As you prepare for Thanksgiving, Tails On Trails wants to share how you can make it a fun and safe holiday for your pets too!
Before you start cooking, you'll want to make sure your home is ready for guests and how it may affect your pets.
Preparing for Guests
ID Tags, Microchips and Potential Escape Artists!
- If your dog is microchipped, make sure the chip is active and your contact information is correct. You can bring them to your vet to scan the chip to make sure it hasn't shifted over the years and is still functional.
- Make sure your pets always have a collar with an ID tag on them, as they can easily slip out when guests are exiting and entering your home.
- Take a recent, clear photo of your pet to keep handy in case they do get out. You can also make a free lost pet flyer in case they do go missing.
- If you have a dog that's a "runner," consider keeping them crated, leashed up to furniture, or secured in a locked room when people are coming or going to prevent an escape!
Coats and Purses
- Coats, purses and shopping bags are dangerous to pets often because of what's inside. Many people keep their gum (including sugar-free xylitol gums and nicotine replacement gums), medications, cigarettes, and other items (some legal, some not) in their coat pockets or bags.
- A pet could easily ingest something from a guest’s bag or coat. Unfortunately, it's a very common occurrence with animal poison control and in veterinary emergency rooms.
- Hang all coats and bags safely in a closet or on a coat rack to avoid a pet emergency. It will not just prevent your pets from getting poisoned, but it will also prevent your pets from soiling or otherwise destroying your guests' possessions.
Luggage and Toiletries
Anything in your overnight guest's suitcases and toiletry bags can be dangerous to your pet, including clothing, grooming products and medications. An easy way to keep your pets safe from the things your guests bring into your home is to request that all visitors keep bedroom and bathroom doors closed, and that they keep all bags up off the floor. Easy!
- A house full of noise, new faces and small children may be too stressful for your dog. Consider creating a safe space for them. Use either a well-padded crate or place them in another secure room. This will help them feel less overwhelmed by all the activity.
- Consider picking up a new toy for your dog or cat to help keep them entertained while you're hosting your two-legged guests!
- If your pet has triggers or fears, let your guests know. It's better to educate everyone staying in your home when they first arrive, so they know your dog and their needs. No one wants to make it harder for you or your pets, so give them the information they need to create the best holiday experience possible!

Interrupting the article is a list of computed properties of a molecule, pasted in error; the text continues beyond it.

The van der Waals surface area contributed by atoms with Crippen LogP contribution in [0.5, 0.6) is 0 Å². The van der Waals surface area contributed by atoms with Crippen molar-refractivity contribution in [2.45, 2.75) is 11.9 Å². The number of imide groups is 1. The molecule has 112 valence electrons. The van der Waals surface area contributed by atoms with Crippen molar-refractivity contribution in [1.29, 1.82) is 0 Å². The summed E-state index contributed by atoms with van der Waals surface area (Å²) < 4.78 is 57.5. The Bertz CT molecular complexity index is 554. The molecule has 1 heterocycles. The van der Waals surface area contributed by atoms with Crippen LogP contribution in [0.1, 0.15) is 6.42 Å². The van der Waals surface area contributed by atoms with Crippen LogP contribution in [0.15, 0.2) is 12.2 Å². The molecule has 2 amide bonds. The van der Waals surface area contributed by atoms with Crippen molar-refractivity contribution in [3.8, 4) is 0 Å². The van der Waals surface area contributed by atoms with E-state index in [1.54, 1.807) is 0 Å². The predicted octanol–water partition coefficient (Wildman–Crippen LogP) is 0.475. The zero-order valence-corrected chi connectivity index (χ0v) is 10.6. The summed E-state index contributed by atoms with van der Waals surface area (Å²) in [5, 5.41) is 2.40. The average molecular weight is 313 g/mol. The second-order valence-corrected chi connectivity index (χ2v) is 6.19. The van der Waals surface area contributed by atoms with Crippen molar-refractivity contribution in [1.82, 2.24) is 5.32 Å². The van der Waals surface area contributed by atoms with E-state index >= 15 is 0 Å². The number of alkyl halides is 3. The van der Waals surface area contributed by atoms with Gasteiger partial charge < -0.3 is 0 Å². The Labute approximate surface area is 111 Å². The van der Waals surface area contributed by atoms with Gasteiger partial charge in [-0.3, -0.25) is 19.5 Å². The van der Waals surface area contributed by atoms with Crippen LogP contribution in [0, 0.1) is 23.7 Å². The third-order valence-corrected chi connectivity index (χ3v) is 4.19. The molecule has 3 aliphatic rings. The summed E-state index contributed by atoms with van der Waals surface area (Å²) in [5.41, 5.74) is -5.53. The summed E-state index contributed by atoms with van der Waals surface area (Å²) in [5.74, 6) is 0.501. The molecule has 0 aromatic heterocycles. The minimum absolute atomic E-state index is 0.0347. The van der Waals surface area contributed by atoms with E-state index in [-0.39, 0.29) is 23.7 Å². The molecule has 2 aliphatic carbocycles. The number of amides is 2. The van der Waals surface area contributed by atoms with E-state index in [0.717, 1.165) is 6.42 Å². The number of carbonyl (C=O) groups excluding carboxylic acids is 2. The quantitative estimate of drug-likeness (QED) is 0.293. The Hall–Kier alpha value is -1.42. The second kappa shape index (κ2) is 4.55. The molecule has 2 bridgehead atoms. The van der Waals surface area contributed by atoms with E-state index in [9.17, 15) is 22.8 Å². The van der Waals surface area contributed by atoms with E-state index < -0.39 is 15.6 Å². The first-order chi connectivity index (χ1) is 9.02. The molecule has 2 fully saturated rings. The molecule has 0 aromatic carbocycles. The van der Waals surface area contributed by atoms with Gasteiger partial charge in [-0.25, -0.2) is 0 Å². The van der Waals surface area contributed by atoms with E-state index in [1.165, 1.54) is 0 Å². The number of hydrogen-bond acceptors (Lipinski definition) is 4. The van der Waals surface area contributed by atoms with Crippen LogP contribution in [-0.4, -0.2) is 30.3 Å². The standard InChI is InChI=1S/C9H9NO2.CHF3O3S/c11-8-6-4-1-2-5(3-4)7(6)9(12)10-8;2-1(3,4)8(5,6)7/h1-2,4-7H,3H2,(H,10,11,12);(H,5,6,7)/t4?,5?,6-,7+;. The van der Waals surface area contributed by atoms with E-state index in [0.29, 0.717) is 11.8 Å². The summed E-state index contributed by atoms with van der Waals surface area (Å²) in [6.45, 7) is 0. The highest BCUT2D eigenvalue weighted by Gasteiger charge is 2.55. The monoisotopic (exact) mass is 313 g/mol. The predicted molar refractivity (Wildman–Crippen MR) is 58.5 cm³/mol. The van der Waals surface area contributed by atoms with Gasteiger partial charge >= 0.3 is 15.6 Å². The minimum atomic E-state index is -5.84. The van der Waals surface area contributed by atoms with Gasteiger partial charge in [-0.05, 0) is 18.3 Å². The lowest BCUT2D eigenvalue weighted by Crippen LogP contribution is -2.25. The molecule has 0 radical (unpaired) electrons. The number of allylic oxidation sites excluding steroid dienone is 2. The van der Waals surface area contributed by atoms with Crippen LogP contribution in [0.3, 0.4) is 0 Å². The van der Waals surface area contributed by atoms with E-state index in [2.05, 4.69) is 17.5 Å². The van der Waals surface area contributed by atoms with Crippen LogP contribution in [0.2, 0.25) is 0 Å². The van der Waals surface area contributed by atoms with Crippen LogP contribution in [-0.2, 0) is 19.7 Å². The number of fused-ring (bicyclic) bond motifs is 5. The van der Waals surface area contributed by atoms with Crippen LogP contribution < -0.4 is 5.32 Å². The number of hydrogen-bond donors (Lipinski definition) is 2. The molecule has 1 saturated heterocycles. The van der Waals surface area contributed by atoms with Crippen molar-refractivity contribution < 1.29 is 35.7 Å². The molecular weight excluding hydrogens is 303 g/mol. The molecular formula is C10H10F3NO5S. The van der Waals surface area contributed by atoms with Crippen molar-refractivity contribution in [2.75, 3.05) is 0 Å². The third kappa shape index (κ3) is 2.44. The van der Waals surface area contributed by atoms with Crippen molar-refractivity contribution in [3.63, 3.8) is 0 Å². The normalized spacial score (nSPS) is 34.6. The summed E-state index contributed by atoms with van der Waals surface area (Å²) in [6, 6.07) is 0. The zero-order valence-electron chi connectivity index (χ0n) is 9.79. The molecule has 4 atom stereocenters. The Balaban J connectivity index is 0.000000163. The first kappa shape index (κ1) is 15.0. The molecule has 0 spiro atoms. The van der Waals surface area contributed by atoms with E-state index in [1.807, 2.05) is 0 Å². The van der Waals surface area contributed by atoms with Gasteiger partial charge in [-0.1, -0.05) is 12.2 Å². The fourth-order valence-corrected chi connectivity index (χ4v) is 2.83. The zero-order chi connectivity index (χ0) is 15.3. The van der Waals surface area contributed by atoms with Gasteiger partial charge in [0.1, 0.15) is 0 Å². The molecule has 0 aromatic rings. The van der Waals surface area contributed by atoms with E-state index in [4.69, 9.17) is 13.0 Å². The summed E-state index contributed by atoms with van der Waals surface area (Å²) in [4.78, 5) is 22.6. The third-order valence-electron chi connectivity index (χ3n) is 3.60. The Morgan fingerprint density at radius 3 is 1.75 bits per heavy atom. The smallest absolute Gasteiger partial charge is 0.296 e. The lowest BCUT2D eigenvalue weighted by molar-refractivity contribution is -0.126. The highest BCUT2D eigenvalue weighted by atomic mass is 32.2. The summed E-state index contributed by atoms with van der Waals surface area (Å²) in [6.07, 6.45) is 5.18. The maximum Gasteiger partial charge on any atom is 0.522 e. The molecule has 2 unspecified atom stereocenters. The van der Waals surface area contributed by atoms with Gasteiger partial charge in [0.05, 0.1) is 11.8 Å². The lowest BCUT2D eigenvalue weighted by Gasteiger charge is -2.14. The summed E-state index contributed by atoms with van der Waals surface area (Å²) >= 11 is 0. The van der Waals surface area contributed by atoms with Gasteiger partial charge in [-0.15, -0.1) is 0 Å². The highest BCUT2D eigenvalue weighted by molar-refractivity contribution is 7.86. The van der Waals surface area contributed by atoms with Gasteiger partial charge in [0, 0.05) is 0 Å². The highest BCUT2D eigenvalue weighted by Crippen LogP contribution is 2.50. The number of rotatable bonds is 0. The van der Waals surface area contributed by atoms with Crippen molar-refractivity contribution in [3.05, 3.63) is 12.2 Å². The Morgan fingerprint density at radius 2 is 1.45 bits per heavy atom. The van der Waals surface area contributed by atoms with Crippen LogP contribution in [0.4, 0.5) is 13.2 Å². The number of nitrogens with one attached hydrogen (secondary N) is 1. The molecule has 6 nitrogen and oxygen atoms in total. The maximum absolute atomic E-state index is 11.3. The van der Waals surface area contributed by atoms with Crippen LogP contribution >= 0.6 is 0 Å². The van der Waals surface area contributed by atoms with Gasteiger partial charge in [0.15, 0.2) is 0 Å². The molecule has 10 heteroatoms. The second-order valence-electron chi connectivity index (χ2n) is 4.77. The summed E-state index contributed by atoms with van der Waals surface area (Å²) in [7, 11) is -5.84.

Thanksgiving Day Dos and Don'ts
Now that your home is secure, your pet's information is up to date and you have a plan for guests, it's time to talk turkey! While sharing is caring, not everything on your Thanksgiving Day plate is pet-friendly!
Don't give your dog turkey bones. They pose a serious risk for choking.
Don't give your dog holiday food. Stuffing may have onions and oils they can't digest. Pies, cakes and cookies are all made with sugar and other ingredients that could be toxic, such as chocolate.
Don't share your celebration toasts. Wine, beer, champagne - all liquor is toxic to pets.
Foods to keep away from your dog:
Turkey bones, skin and fat
Gravy and sauces
Anything with sage (think stuffing)
Anything with nutmeg
Grapes and raisins
Chocolate, dough and batter
Do keep an eye out in the kitchen and at your table. Food placed too low or close to an edge is a tempting treat for any dog.
Do keep burning candles out of the way of wagging tails. Keep them high up on tables or mantels!
Do set aside a special plate for your pet. It's safe to give them plain, cooked turkey breast as long as there's no skin!
Safe foods to share with your dog:
Cranberries - with no sugar added
White turkey meat - no skin
Sweet potatoes - plain, no sugar or syrups
Mashed potatoes - plain, no butter or cream
Plain pumpkin - not a slice of pie
Carrots, peas and green beans - no sauces
Apples - no core or seeds
Brussel sprouts - in moderation, they cause gas!
We love the idea of making something pet-friendly just for our furry friends each holiday. Here are some of our favorite recipes you can easily make at home. Click the title of each recipe for the link to the detailed instructions.
14-18 oz. brown rice flour
6 oz. fresh cranberries
2 whole large eggs
4 oz. grated Asiago or any grated hard cheese (no additives or preservatives)
2 tablespoons of olive oil
2-4 tablespoon water
1 lb. shredded or ground turkey
1 sweet potato
1 cup quick cook oats
1 ½ tsp. cinnamon
2 tsp. honey
2 Tbsp. fresh parsley
1 cup flour (may also use coconut flour or potato flour)
1/2 cup pure 100 percent pumpkin
1 4-ounce jar pure carrot baby food
1 4-ounce jar pure green bean baby food (optional)
1 cup whole-wheat flour
2 tablespoons wheat germ
1/4 cup soy flour
1/3 cup confectioners’ milk (powdered milk)
1 tablespoon kelp
1/2 teaspoon bonemeal
1 teaspoon crushed dried catnip leaves
1 tablespoon unsulfured molasses
2 tablespoons oil, butter or fat
1/3 cup CATMILK or water
Pumpkin Smoothies - Cat and Dog Friendly!
1/2 cup canned pumpkin pure
1/2 cup plain non-fat yogurt